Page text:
Showing results for: Livestock
This report from the Animal Law and Policy Programme at Harvard Law School estimates the carbon sequestration potential of converting UK land currently used for animal agriculture into native forest. The remaining cropland is enough to provide more than the recommended calories and protein for all UK residents, according to the authors.
This book, edited by Mette Vaarst and Stephen Roderick, reviews key challenges and solutions in improving the health and welfare of organic farm animals, including case studies from organic farming of dairy and beef cattle, sheep and goats, pig and poultry.
This interactive tool from the European Food Safety Authority presents data on resistance to several types of antimicrobials among humans, pigs and cattle.
In this paper, FCRN member Nicholas Bowles of the University of Melbourne reviews existing data on the environmental impacts of the livestock sector and considers these impacts in the context of planetary boundaries. The paper reports that efficiency alone is unlikely to be adequate to shrink livestock’s impacts to a sustainable level, and that dietary shifts will also be necessary.
FCRN member Peter Stevenson of Compassion in World Farming has produced a policy briefing for the Fourth Session of the UN Environment Assembly, arguing that industrial livestock production has a detrimental impact on soils, water, biodiversity and food security and also undermines small-scale livestock farmers.
71% of European Union farmland is used to feed livestock and 18% to 20% of the EU’s total budget goes to livestock farms, according to this report by NGO Greenpeace.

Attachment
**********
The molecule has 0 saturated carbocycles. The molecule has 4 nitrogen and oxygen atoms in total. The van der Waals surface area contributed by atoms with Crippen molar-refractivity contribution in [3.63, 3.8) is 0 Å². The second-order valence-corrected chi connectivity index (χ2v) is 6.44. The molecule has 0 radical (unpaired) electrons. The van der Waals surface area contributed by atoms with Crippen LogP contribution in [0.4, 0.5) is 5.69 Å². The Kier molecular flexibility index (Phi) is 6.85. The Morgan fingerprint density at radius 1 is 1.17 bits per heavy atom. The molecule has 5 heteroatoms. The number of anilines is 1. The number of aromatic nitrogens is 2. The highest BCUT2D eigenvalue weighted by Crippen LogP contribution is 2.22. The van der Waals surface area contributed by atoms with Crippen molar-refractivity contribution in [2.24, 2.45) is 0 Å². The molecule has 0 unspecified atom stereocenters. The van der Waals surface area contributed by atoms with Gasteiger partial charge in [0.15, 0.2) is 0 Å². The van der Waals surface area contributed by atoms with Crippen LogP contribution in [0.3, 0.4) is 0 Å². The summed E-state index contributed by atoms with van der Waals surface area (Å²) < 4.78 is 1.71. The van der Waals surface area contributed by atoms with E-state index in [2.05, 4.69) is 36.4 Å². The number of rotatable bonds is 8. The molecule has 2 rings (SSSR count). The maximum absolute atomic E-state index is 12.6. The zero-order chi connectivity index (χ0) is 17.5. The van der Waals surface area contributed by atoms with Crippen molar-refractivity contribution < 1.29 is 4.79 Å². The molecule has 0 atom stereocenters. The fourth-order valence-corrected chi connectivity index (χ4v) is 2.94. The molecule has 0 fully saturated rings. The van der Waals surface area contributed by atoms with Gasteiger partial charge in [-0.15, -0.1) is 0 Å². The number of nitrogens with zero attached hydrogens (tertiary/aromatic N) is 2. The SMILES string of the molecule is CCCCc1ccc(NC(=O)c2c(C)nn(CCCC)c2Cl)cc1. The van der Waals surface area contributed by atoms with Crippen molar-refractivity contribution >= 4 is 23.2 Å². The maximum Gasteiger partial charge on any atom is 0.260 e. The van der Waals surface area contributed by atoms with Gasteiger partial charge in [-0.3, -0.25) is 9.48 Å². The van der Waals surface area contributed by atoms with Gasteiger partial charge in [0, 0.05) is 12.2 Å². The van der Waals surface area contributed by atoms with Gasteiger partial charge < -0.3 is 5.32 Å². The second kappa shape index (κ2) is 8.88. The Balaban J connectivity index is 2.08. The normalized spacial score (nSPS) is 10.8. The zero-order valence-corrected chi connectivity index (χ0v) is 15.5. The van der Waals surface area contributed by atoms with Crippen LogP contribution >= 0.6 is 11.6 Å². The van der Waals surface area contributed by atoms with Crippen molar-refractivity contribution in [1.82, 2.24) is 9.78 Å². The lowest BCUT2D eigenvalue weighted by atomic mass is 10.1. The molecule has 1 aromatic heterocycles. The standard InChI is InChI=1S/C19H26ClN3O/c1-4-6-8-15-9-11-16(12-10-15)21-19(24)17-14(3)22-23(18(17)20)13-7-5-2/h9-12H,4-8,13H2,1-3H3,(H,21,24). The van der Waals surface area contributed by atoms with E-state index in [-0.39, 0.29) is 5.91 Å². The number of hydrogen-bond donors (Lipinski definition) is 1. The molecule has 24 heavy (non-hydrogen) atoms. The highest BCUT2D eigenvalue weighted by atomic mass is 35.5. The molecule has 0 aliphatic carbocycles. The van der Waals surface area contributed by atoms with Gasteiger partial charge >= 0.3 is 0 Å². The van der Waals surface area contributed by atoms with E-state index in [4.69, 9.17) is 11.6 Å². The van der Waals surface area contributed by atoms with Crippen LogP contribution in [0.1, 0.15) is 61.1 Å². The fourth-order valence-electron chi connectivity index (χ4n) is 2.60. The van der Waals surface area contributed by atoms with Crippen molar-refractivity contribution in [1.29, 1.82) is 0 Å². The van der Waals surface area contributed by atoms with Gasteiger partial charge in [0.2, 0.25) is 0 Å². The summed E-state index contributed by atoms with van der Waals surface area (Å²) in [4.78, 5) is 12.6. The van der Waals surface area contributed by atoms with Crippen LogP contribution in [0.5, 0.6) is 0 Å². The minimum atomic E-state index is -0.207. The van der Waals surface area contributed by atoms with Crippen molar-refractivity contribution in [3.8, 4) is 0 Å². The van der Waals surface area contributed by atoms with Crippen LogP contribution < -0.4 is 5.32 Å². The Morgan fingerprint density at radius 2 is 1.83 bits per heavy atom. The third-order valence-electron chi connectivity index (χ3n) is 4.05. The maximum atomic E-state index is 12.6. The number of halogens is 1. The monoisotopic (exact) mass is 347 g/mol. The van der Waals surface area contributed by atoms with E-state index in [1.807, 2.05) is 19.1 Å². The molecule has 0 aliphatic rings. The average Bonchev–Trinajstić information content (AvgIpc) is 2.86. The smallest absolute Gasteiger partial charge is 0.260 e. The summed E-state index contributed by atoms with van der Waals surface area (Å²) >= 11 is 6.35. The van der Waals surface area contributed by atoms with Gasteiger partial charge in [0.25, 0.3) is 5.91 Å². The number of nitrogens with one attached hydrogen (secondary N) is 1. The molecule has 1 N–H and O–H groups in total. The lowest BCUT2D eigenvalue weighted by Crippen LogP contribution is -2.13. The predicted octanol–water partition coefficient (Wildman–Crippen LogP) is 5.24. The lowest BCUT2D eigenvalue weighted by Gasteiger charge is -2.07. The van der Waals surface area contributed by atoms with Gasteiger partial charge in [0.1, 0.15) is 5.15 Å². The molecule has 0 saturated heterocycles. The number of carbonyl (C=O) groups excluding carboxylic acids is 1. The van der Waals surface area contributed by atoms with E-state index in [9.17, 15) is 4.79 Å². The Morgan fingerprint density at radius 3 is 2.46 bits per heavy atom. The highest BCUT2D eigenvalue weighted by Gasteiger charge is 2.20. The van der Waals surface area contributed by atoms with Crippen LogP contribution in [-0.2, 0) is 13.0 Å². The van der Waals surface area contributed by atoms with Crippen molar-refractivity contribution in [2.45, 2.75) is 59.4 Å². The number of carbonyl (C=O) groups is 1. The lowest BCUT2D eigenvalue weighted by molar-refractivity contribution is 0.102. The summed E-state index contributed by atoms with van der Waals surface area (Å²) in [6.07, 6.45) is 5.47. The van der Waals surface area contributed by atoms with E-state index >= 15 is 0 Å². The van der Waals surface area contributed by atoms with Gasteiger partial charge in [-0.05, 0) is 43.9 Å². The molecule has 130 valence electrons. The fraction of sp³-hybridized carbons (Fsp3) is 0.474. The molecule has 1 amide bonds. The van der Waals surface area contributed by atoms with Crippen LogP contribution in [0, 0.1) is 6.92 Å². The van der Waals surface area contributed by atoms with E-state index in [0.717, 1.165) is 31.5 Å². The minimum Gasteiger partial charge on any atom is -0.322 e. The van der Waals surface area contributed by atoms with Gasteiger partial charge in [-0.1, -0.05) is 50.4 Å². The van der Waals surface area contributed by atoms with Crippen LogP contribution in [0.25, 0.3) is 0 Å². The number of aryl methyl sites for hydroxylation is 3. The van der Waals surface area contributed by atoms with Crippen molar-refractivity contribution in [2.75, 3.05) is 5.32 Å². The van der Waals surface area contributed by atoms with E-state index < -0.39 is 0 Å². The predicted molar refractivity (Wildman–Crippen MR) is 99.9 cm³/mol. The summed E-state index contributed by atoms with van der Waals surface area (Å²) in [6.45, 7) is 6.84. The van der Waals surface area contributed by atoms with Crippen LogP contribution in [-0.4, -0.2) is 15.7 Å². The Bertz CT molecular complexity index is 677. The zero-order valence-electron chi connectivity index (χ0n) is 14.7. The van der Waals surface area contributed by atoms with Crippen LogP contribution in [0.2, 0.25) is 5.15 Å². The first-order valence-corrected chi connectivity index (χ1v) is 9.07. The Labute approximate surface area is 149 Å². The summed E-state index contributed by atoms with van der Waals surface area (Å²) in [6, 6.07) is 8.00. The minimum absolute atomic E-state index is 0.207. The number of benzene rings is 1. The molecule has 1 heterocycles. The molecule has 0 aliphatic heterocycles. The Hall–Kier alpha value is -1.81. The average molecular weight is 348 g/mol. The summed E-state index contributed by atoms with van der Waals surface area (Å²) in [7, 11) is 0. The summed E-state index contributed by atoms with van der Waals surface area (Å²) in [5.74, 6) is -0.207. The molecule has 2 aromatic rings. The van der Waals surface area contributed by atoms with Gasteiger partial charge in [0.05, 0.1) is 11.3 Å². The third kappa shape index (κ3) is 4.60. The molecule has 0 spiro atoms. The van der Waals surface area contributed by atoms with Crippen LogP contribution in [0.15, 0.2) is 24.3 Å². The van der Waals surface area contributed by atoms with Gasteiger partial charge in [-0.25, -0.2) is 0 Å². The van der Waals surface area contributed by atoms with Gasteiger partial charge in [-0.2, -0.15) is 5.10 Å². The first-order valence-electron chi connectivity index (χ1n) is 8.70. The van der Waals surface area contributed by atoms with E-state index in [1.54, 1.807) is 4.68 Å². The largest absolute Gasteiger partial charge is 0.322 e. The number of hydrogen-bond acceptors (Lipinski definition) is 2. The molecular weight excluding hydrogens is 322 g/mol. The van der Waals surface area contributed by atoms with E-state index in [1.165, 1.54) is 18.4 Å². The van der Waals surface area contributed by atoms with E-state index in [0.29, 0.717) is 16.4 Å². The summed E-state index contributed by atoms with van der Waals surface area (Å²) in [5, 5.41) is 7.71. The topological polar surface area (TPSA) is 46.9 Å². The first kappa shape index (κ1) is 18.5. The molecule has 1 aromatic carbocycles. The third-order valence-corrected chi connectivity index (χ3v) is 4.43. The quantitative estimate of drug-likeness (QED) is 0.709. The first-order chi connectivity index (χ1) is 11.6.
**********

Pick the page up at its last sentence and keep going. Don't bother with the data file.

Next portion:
This life cycle assessment of beef cattle production in the United States calculates greenhouse gas emissions, fossil energy use, blue water consumption and reactive nitrogen loss per kg of carcass weight.
These three audio reports from the Wall Street Journal explore the impact of climate change on commercial fisheries, cattle genetically engineered to tolerate higher temperatures, and how advances in artificial intelligence and genetics could help farmers to withstand crop disease and droughts.
A new process, Seleggt, can determine the sex of a chick before it hatches from the egg, avoiding the culling of unwanted male chicks in the egg industry (which often happens by feeding live chicks into shredding machines). The first eggs produced using the process are on sale in Berlin.
This policy briefing, by FCRN member Peter Stevenson of Compassion in World Farming, argues that industrial animal agriculture will make it difficult to reach several of the Sustainable Development Goals (SDGs).
Facial recognition could be used on pig farms in China to provide individualised feeding plans. The artificial intelligence system, created by a subsidiary of Chinese e-commerce company JD, can also track a pig’s growth, physical condition and vaccinations over its lifespan.
A new method for monitoring nutrient concentrations in pasture in real time - using a small near-infrared spectroscopy device - could allow farmers to improve productivity by adjusting livestock grazing patterns, according to this paper.